Home for Amalgam Publishing and its regional anthologies. A blog for readers, writers, thinkers, and artists of all kinds juxtaposed with the musings of an northern Californian independent author and literary consultant. Seeking frothing-at-the-mouth fans.
Interview With Leigh M. Lane, Author of Finding Poe
I am happy to have novelist Leigh M. Lane on the blog today to talk about her release, Finding Poe, which has been receiving rave reviews. She talks to me about her recent release, her writing process, and what motivates her writing.
Leigh: Finding Poe is a Gothic
horror novel written in the classic vein, inspired by Poe’s best works: Follow
the final moments before Edgar Allan Poe's mysterious death, journeying through
twisted bits and pieces of his musings, both brilliant and mad, in search of
the truth behind his final, unfinished work "The Lighthouse," while
unraveling the mystery behind the elusive woman desperately seeking the author
for answers behind her husband's haunted death.
Me: What sets your
most recent release, Finding Poe, from
other books of the same genre?
Leigh:Finding Poe is an original
take on Poe’s final days, offering a unique twist on the inspiration behind his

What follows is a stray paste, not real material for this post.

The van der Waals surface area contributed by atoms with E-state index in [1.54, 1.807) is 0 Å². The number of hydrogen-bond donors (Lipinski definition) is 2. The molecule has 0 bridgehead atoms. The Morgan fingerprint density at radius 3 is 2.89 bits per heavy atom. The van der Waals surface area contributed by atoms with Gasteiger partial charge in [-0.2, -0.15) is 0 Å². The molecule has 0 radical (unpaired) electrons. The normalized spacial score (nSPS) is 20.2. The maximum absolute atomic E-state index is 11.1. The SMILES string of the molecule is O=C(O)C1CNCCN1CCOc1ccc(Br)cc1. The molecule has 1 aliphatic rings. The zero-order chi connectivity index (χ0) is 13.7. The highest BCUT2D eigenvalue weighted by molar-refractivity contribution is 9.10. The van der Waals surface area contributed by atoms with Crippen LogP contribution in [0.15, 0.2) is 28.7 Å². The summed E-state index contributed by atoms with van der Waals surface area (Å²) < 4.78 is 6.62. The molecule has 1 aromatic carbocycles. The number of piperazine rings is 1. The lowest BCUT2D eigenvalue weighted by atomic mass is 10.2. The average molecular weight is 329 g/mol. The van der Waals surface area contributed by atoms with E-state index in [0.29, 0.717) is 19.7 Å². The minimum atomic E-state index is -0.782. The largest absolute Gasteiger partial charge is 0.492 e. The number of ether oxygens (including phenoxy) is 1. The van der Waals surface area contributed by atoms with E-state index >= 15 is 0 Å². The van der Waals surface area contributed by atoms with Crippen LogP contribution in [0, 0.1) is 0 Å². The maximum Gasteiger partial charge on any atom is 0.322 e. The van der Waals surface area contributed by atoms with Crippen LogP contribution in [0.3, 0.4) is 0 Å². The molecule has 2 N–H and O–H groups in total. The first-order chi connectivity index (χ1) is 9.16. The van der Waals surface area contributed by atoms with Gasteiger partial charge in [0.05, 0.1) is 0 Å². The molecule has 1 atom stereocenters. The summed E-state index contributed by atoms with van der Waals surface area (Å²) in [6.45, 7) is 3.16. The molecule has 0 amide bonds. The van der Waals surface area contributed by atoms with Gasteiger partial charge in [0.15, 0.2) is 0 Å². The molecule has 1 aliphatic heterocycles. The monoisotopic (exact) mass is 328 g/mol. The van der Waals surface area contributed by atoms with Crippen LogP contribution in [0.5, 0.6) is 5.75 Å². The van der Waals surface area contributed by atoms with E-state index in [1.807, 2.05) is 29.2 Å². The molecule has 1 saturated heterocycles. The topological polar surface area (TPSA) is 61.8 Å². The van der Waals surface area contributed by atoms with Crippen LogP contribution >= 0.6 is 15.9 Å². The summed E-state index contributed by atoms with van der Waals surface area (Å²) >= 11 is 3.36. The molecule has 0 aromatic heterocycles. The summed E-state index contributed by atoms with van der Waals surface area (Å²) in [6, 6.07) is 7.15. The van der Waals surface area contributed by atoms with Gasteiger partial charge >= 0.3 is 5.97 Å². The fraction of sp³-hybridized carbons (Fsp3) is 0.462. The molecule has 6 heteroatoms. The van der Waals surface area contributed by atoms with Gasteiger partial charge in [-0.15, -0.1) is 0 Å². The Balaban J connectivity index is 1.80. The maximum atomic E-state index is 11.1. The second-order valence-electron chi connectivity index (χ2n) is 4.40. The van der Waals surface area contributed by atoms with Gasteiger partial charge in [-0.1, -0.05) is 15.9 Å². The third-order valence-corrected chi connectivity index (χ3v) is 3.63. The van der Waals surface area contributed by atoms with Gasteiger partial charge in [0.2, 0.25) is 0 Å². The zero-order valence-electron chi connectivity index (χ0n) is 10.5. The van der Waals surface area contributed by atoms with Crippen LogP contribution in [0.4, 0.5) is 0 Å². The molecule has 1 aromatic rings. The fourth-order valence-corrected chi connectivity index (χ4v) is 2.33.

greatest works. During my research on
Poe, his poems, and short stories, I studied his style in great length,
ensuring that the novel not only pays homage to the Master of Gothic Romance,
but also effectively emulates the feel and ambiance of his work. Many authors have attempted to complete his
unfinished work “The Lighthouse,” but no one has used it as a springboard for
an original work about Poe’s death.
Me:How is the book
doing so far?
far as sales figures go, Finding Poe
has its ups and downs, but I have received nothing but positive feedback from
those who have read it. More than one
person has written to me to tell me it is my best work to date, hands down,
which tells me I’m doing something right….
Me: Any future
releases reader should be aware of?
have a short story set for release in an anthology titled A Splintered Mirage, edited by Trent Zelazny, but I do not yet know
the release date.
Me: Are you reading
anything right now, or have you read anything recently that is worth